Landscape Photographer of the Year Collection: 5 (Photography)
Landscape Photographer of the Year Collection: 5 (Photography)
by AA Publishing
Edition: Hardcover
Price: £19.99

1 of 1 people found the following review helpful
4.0 out of 5 stars Great pix, 20 Dec. 2012
Verified Purchase(What is this?)
There are some great landscape pix in this collection . . . what else would you expect?
I bought this as a gift for someone, and only leafed through it before putting the Christmas wrapping paper on it. My cavils have to do with the British Railways prize pictures, which were, in general, a bit on the conventional side. The main landscape competition yielded some much more interesting images, which I looked at in order to look mainly at composition. (This is the main point of access to images for us non-techie amateurs . . . I understand why the techies would want more info about exposure times, apertures and all that . . . but for me and -- I hope -- my friend, compositions which capture our experience in the great outdoors are what we are aiming for.)

Also, unlike many "image books" produced in UK (for example exhibition catalogues from the major museums) the publisher/editor of this book appears to have paid a lot of attention to the accurate reproduction of the images (colour replication, quality of paper, binding, etc).

I would have given it five stars, but the BR sub-competition was a bit off.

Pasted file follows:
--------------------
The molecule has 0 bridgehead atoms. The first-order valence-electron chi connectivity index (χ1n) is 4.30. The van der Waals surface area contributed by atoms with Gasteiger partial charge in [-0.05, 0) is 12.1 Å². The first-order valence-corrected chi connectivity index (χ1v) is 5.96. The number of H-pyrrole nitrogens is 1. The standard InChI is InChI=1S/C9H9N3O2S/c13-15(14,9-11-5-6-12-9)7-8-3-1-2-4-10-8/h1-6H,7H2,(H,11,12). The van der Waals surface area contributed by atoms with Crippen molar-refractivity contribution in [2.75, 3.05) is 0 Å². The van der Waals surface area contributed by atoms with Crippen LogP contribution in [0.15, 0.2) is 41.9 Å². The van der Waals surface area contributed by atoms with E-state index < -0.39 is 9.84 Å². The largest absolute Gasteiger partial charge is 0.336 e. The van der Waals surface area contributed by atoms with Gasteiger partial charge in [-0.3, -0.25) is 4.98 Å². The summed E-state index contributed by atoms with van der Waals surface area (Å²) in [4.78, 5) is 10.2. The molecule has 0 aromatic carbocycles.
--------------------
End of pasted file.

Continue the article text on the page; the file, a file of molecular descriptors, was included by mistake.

Death in Paradise - Series 1 [DVD] [2011]
Death in Paradise - Series 1 [DVD] [2011]
Dvd ~ Ben Miller
Price: £6.20

1 of 1 people found the following review helpful
4.0 out of 5 stars A great giggle, 17 Nov. 2012
Verified Purchase(What is this?)
This is a series about a very up-tight London police detective deployed to a more or less French formerly colonial island in the Caribbean. It has to be the best and funniest send up of English vs (French) Caribbean stereotypes I have ever seen. just kept giggling at the situations as they developed. It's also a send up of the standard policier series.

Having enjoyed the series so much, I bought it for some special friends who have experienced the joys and pitfalls of cross cultural living, and who will enjoy the stereotyping of the English detective.


The Birth Of Venus
The Birth Of Venus
Price: £4.31

1 of 1 people found the following review helpful
4.0 out of 5 stars A good way to learn a little history, 14 Sept. 2012
Verified Purchase(What is this?)
All good novels have a double plot. The plots in this one have to do with Savonarola's effect on Florence (and a bit more widely, the counter-reformation) and with a young woman who wants to be a painter. Mills and Boon meet the Medici, so to speak.

It's a good read: flows easily, gives you a sense of the times. Not quite as good as Sacred Hearts, which deals with the period just before The Birth of Venus. Both novels are set in the convents which provided "women's spaces" at the time and how the counter-reformation wiped out these places of security for more rebellious women. But I'm generally interested in the phenomenon of how women can carve out these spaces for themselves. And it's far more pleasant to imagine the spaces through a novel than in the dry work of "proper historians".

So I enjoyed the novel. It's well constructed and written and provided good stimulating holiday reading. Read it if you're interested in the times of religious change around the emergence of protestantism and the response of the official Catholic church.


Page: 1 | 2 | 3 | 4 | 5 | 6